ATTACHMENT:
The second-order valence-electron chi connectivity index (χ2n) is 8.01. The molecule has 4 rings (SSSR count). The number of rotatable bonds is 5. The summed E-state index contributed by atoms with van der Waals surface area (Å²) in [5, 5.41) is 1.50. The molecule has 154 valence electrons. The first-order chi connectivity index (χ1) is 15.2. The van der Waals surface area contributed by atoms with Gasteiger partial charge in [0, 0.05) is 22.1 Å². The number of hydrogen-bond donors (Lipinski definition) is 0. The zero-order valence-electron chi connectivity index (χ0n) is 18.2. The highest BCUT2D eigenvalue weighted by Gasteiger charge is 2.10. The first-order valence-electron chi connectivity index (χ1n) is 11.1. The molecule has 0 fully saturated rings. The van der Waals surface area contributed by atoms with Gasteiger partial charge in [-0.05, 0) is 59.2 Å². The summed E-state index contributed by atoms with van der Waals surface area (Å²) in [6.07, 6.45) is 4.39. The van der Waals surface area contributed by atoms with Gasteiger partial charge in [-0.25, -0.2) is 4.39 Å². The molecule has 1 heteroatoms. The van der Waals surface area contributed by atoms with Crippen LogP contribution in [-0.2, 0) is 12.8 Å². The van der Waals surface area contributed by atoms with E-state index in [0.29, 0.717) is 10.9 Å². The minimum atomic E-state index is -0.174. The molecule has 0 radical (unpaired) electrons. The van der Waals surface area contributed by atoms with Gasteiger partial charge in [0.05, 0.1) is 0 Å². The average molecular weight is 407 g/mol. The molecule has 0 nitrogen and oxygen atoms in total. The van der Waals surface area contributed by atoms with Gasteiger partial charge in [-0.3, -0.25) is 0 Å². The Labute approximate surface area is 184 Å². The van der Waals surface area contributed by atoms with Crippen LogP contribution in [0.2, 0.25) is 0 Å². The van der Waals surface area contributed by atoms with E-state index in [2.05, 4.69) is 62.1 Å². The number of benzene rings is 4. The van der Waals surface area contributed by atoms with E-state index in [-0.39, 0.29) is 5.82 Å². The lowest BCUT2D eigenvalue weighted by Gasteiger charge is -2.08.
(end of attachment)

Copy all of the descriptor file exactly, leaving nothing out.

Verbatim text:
The second-order valence-electron chi connectivity index (χ2n) is 8.01. The molecule has 4 rings (SSSR count). The number of rotatable bonds is 5. The summed E-state index contributed by atoms with van der Waals surface area (Å²) in [5, 5.41) is 1.50. The molecule has 154 valence electrons. The first-order chi connectivity index (χ1) is 15.2. The van der Waals surface area contributed by atoms with Gasteiger partial charge in [0, 0.05) is 22.1 Å². The number of hydrogen-bond donors (Lipinski definition) is 0. The zero-order valence-electron chi connectivity index (χ0n) is 18.2. The highest BCUT2D eigenvalue weighted by Gasteiger charge is 2.10. The first-order valence-electron chi connectivity index (χ1n) is 11.1. The molecule has 0 fully saturated rings. The van der Waals surface area contributed by atoms with Gasteiger partial charge in [-0.05, 0) is 59.2 Å². The summed E-state index contributed by atoms with van der Waals surface area (Å²) in [6.07, 6.45) is 4.39. The van der Waals surface area contributed by atoms with Gasteiger partial charge in [-0.25, -0.2) is 4.39 Å². The molecule has 1 heteroatoms. The van der Waals surface area contributed by atoms with Crippen LogP contribution in [-0.2, 0) is 12.8 Å². The van der Waals surface area contributed by atoms with E-state index in [0.29, 0.717) is 10.9 Å². The minimum atomic E-state index is -0.174. The molecule has 0 radical (unpaired) electrons. The van der Waals surface area contributed by atoms with Gasteiger partial charge in [0.05, 0.1) is 0 Å². The average molecular weight is 407 g/mol. The molecule has 0 nitrogen and oxygen atoms in total. The van der Waals surface area contributed by atoms with Gasteiger partial charge in [-0.3, -0.25) is 0 Å². The Labute approximate surface area is 184 Å². The van der Waals surface area contributed by atoms with Crippen LogP contribution in [0.2, 0.25) is 0 Å². The van der Waals surface area contributed by atoms with E-state index in [2.05, 4.69) is 62.1 Å². The number of benzene rings is 4. The van der Waals surface area contributed by atoms with E-state index in [-0.39, 0.29) is 5.82 Å². The lowest BCUT2D eigenvalue weighted by Gasteiger charge is -2.08.